I received this book from Kensington Books in exchange for an unbiased review.
It’s hard to believe it’s been fifty years since the movie The Way We Were came out. This book celebrates that anniversary by giving behind the scenes details on the tug of wars between the writer, the producer and the director as well as the efforts to get Robert Redford on board to play the part of Hubbell.
As a regular person who doesn’t know much about the various personalities of the Hollywood scene, the first few chapters were challenging. There was a lot of name dropping without context and I had to stop reading to google who these people were and why they might be important to the book. That was a bit annoying. I think the author might have done a better job in the opening chapters in introducing the people involved a bit better. It felt as if the reader was dropped into a cocktail party where everyone knew each other and were gossiping about others not present and the reader was at sea without a navigator.
After getting myself oriented, the book moved a bit quicker. There were still a lot of names dropped in here and there and trying to remember who was who took me a while but eventually, things smoothed out and I enjoyed the read.
The writer of the story the movie was based on, Arthur Laurents, was really an interesting person and not in a good way. He seemed like an ego maniac and very focused on what he wanted even if it wasn’t best for the movie. Sydney Pollack deserved some sort of award just for what he had to put up with from that man. It sort of surprised this reader that they were actually able to get the movie made and on the screen in a form that made sense. Lots of filming scenes that never got used and cutting scenes they spent a lot of money making and it seemed to this reader that the film should have been a disjointed mess based on all this moving around of scenes. It sure didn’t seem as if they made the movie they started out to make.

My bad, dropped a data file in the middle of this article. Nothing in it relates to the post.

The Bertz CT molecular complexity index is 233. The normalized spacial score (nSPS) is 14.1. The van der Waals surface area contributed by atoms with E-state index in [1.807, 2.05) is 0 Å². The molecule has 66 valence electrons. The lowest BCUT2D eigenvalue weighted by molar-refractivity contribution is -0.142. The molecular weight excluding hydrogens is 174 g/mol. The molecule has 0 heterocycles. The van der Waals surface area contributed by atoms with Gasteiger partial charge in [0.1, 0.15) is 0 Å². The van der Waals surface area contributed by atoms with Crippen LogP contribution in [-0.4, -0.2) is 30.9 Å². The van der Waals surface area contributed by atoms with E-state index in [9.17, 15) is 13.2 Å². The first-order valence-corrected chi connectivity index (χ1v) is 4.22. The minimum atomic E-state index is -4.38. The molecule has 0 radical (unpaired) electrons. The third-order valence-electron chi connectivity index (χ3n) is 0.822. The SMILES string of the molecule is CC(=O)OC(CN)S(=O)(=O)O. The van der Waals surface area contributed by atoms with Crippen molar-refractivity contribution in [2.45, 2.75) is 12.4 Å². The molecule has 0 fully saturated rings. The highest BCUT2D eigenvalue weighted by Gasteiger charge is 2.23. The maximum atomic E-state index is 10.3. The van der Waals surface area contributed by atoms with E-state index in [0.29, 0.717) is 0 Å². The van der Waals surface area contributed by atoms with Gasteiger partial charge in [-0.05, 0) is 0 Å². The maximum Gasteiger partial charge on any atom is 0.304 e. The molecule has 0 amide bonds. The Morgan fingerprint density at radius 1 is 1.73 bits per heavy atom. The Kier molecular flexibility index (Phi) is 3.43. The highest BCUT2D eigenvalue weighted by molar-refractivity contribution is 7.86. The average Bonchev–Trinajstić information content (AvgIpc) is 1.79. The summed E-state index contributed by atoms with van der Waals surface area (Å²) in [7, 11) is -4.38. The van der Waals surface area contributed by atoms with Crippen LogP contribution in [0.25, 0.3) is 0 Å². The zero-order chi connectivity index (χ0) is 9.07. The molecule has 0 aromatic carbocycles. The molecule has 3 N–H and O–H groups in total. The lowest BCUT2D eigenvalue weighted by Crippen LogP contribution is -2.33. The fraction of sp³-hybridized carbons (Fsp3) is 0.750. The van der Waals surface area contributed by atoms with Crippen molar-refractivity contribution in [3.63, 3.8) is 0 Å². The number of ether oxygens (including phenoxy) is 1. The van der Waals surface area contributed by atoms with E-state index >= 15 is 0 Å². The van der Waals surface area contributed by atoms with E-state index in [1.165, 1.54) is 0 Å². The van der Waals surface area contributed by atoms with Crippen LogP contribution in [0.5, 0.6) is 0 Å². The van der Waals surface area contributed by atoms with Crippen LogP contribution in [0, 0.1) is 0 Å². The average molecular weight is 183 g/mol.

Disagreements among all the principals about what the movie was actually about was a theme running through the whole book.
Sydney Pollack must have been a relentless man. His pursuit of Robert Redford for the lead male part and his commitment to make the role larger to get Redford on board was tenacious. I felt sorry for Redford with how hard Pollack tried to get him to agree to play the part.
I expected more gossip about Barbra Streisand as we’ve all read how much of a diva she is but the parts about her were mild compared to the parts about the writer, Laurents. He was much more of a diva than she was—at least in how the book portrayed them. She was definitely a control freak, but Laurents and his shenanigans put her in the shade.
Overall, I liked the book. I read it quickly after the first couple of chapters. It gave a lot of insight into the movie and the battles to get it on the screen. The author clearly did a lot of research and interviewed a huge number of people. His work paid off in an intriguing and informative work. A comprehensive bibliography and index showed exactly how much effort he put into this book.